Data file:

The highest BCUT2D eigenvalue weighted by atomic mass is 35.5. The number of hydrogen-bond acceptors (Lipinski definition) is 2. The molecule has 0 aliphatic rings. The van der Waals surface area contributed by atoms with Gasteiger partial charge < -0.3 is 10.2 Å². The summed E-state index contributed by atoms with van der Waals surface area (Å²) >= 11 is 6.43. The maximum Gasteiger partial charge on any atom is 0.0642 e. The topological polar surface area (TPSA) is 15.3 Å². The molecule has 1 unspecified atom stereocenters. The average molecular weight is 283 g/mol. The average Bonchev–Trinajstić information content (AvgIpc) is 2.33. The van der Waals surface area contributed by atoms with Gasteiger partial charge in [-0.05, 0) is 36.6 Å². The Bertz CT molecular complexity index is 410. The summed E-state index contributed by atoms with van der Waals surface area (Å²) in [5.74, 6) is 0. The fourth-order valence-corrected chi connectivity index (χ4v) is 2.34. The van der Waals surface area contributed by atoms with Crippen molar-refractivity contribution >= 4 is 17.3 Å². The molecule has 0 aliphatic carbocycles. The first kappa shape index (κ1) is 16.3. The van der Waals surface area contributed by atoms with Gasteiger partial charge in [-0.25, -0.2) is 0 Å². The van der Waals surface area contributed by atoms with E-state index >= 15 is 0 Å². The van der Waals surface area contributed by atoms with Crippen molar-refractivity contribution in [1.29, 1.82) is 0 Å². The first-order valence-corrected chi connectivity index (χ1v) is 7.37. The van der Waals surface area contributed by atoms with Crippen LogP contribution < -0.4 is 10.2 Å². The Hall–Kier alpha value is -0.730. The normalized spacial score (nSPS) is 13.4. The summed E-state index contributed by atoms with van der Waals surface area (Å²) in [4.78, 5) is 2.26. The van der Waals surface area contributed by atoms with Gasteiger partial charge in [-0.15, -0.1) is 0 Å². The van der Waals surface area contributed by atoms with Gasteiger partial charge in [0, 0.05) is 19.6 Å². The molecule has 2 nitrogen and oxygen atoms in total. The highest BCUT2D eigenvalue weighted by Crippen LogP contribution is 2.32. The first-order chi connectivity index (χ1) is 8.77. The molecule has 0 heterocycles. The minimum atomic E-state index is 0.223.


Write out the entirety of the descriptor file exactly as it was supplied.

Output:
The highest BCUT2D eigenvalue weighted by atomic mass is 35.5. The number of hydrogen-bond acceptors (Lipinski definition) is 2. The molecule has 0 aliphatic rings. The van der Waals surface area contributed by atoms with Gasteiger partial charge < -0.3 is 10.2 Å². The summed E-state index contributed by atoms with van der Waals surface area (Å²) >= 11 is 6.43. The maximum Gasteiger partial charge on any atom is 0.0642 e. The topological polar surface area (TPSA) is 15.3 Å². The molecule has 1 unspecified atom stereocenters. The average molecular weight is 283 g/mol. The average Bonchev–Trinajstić information content (AvgIpc) is 2.33. The van der Waals surface area contributed by atoms with Gasteiger partial charge in [-0.05, 0) is 36.6 Å². The Bertz CT molecular complexity index is 410. The summed E-state index contributed by atoms with van der Waals surface area (Å²) in [5.74, 6) is 0. The fourth-order valence-corrected chi connectivity index (χ4v) is 2.34. The van der Waals surface area contributed by atoms with Crippen molar-refractivity contribution >= 4 is 17.3 Å². The molecule has 0 aliphatic carbocycles. The first kappa shape index (κ1) is 16.3. The van der Waals surface area contributed by atoms with Gasteiger partial charge in [-0.25, -0.2) is 0 Å². The van der Waals surface area contributed by atoms with E-state index >= 15 is 0 Å². The van der Waals surface area contributed by atoms with Crippen molar-refractivity contribution in [1.29, 1.82) is 0 Å². The first-order valence-corrected chi connectivity index (χ1v) is 7.37. The van der Waals surface area contributed by atoms with Crippen LogP contribution < -0.4 is 10.2 Å². The Hall–Kier alpha value is -0.730. The normalized spacial score (nSPS) is 13.4. The summed E-state index contributed by atoms with van der Waals surface area (Å²) in [4.78, 5) is 2.26. The van der Waals surface area contributed by atoms with Gasteiger partial charge in [-0.15, -0.1) is 0 Å². The van der Waals surface area contributed by atoms with Gasteiger partial charge in [0, 0.05) is 19.6 Å². The molecule has 2 nitrogen and oxygen atoms in total. The highest BCUT2D eigenvalue weighted by Crippen LogP contribution is 2.32. The first-order chi connectivity index (χ1) is 8.77. The molecule has 0 heterocycles. The minimum atomic E-state index is 0.223.